TEACHING EMPATHY TO YOUNG CHILDREN: DO NOT TELL A CHILD TO SAY THEY ARE SORRY!
What does it mean when you say, “I’m Sorry”?
Saying “I’m sorry” is an act of apology. It’s telling someone you feel badly for hurting them in some way--for saying or doing something offensive –for breaking–pushing–being mean– or not understanding how another feels.Sometimes it’s on purpose–sometimes accidental.
That said when appropriate, we WANT our children to sincerely feel sorry and apologize. We WANT them to take responsibility and ownership for their actions. In the real world this doesn’t always happen.
“Say You’re Sorry!”
Often without thinking an adult will say, “Say you’re sorry!” What if the child is NOT sorry? He/she is still too angry, doesn’t want to get into trouble, or is feeling defensive. Making a child say they’re sorry, when they are not, doesn’t help the injured party feel any better nor does it teach the offending child a positive life lesson.
How to Teach Children
Do we want our child to grow up to be a person who says, “Well, I SAID I was sorry!” Making children say they are sorry only to satisfy an adult, or to not get into trouble, can create the habit of avoiding taking responsibility for actions. So then, what can we do?
1. Investigate. Find out what happened and what happened before that.
2. If an apology and restitution is indicated–and the child does not sincerely apologize on their own–WE should say we are sorry.
Example: Tommy, I am so sorry that Bill tore your picture. I can see it took a long time to make it. The child with the hurt feelings and the torn picture hears words of empathy-he knows that someone understands how he feels. The offending child has the benefit of good role modeling. He has heard words of empathy.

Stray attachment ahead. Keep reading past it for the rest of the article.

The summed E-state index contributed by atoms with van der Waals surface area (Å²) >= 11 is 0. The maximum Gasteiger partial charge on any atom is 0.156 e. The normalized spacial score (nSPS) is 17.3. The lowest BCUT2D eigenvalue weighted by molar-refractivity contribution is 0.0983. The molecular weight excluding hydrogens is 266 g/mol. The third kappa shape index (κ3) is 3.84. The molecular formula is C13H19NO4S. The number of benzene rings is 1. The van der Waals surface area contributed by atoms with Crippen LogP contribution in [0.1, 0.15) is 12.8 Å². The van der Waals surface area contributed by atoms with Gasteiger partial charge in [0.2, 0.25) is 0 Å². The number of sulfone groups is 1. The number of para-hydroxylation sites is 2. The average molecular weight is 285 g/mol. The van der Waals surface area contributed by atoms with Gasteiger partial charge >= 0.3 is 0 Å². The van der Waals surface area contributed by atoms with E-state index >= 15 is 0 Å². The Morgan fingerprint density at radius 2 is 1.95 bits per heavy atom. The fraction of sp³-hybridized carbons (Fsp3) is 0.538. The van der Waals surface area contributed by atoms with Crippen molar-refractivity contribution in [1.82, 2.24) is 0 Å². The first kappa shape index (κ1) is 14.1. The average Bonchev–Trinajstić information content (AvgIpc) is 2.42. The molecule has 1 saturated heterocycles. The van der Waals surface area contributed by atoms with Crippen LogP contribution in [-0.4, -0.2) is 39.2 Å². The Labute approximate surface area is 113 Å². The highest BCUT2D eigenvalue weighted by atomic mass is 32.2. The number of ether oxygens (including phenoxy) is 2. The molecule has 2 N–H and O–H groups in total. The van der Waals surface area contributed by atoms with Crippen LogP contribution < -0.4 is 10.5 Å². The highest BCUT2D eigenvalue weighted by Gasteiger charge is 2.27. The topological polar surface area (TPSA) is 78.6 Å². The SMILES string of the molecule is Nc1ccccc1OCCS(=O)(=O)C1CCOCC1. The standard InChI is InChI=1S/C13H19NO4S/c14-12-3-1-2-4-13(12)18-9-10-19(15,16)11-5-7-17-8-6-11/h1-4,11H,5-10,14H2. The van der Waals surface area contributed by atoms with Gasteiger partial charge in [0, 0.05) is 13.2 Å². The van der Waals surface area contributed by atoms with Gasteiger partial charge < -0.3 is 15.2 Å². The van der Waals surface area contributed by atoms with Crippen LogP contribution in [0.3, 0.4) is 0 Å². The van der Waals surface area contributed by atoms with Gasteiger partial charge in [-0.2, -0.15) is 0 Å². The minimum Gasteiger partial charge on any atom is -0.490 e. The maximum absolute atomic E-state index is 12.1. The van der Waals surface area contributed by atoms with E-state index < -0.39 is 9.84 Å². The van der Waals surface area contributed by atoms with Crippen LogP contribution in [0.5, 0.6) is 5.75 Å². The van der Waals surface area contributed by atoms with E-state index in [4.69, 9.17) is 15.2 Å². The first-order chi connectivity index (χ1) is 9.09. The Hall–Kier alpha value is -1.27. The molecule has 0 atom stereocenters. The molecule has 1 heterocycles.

3. Next, have the hurt child tell the other child how he feels.
Example: "I feel bad that you tore my picture. It took me a long time to draw and color it." If Bill says something such as–“I’m sorry I ruined it; it was wrong for me to do that”… you’re on your way to a good conflict resolution!
4. Next ask Bill what he can do about it? Some ideas he may come up with or say are:
- I can help tape it.
- We can do another one together
- What can I can do to make it better?
The lesson here is for children to learn that some things are right and some are wrong. If wrong, we help children figure out what to do to fix it and/or what to do differently next time. The above are some responses for which we hope. If the aggressor takes ownership, responsibility, and discusses alternative behavior, nothing more is needed.
If you need to talk to the aggressive child–be sure to send the other child away (use privacy).
I'm Sorry But...
When a child misbehaves and is asked, “Why did you do that?” You may get a reason. When a reason is given–he/she may feel the behavior is validated. He/she may say—I’m sorry BUT which in essence is giving a reason that blames another and does not taking ownership nor responsibility for actions.
• He is saying, I’m sorry but he was bothering me.
• I’m sorry but he was humming loud.
• I’m sorry but he was looking at me funny.
When a child says, “I’m sorry BUT…” he is again not taking ownership but putting the blame on someone or something else. This isn’t an apology.
Let’s work together to have children take ownership of the issue and give them a good role model so they become productive members of the center and society.